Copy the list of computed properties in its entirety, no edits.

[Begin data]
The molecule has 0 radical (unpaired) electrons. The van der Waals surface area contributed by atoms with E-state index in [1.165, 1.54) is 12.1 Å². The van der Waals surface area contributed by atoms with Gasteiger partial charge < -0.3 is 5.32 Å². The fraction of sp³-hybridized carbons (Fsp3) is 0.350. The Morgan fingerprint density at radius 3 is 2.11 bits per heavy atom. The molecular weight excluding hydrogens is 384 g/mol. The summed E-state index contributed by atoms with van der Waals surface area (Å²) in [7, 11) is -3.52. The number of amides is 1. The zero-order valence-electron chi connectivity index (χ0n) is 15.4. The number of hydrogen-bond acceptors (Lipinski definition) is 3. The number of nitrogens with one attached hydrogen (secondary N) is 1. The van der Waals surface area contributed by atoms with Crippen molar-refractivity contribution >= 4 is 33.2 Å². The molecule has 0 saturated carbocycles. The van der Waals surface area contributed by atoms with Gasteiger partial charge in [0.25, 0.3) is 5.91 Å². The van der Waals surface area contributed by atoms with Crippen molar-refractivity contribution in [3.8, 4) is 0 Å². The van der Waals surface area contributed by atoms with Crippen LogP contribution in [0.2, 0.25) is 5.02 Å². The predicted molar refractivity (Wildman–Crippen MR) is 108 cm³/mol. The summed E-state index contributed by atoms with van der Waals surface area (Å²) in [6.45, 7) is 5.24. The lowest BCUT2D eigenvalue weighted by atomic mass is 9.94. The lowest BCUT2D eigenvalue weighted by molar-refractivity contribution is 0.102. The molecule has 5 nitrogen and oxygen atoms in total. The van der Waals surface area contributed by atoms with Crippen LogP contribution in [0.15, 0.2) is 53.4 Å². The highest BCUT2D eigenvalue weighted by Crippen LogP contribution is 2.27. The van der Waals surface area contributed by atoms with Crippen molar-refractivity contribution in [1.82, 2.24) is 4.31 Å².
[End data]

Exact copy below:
The molecule has 0 radical (unpaired) electrons. The van der Waals surface area contributed by atoms with E-state index in [1.165, 1.54) is 12.1 Å². The van der Waals surface area contributed by atoms with Gasteiger partial charge < -0.3 is 5.32 Å². The fraction of sp³-hybridized carbons (Fsp3) is 0.350. The Morgan fingerprint density at radius 3 is 2.11 bits per heavy atom. The molecular weight excluding hydrogens is 384 g/mol. The summed E-state index contributed by atoms with van der Waals surface area (Å²) in [7, 11) is -3.52. The number of amides is 1. The zero-order valence-electron chi connectivity index (χ0n) is 15.4. The number of hydrogen-bond acceptors (Lipinski definition) is 3. The number of nitrogens with one attached hydrogen (secondary N) is 1. The van der Waals surface area contributed by atoms with Crippen molar-refractivity contribution >= 4 is 33.2 Å². The molecule has 0 saturated carbocycles. The van der Waals surface area contributed by atoms with Gasteiger partial charge in [0.25, 0.3) is 5.91 Å². The van der Waals surface area contributed by atoms with Crippen molar-refractivity contribution in [3.8, 4) is 0 Å². The van der Waals surface area contributed by atoms with Crippen LogP contribution in [0.2, 0.25) is 5.02 Å². The predicted molar refractivity (Wildman–Crippen MR) is 108 cm³/mol. The summed E-state index contributed by atoms with van der Waals surface area (Å²) in [6.45, 7) is 5.24. The lowest BCUT2D eigenvalue weighted by atomic mass is 9.94. The lowest BCUT2D eigenvalue weighted by molar-refractivity contribution is 0.102. The molecule has 5 nitrogen and oxygen atoms in total. The van der Waals surface area contributed by atoms with Crippen LogP contribution in [0.15, 0.2) is 53.4 Å². The highest BCUT2D eigenvalue weighted by Crippen LogP contribution is 2.27. The van der Waals surface area contributed by atoms with Crippen molar-refractivity contribution in [1.82, 2.24) is 4.31 Å².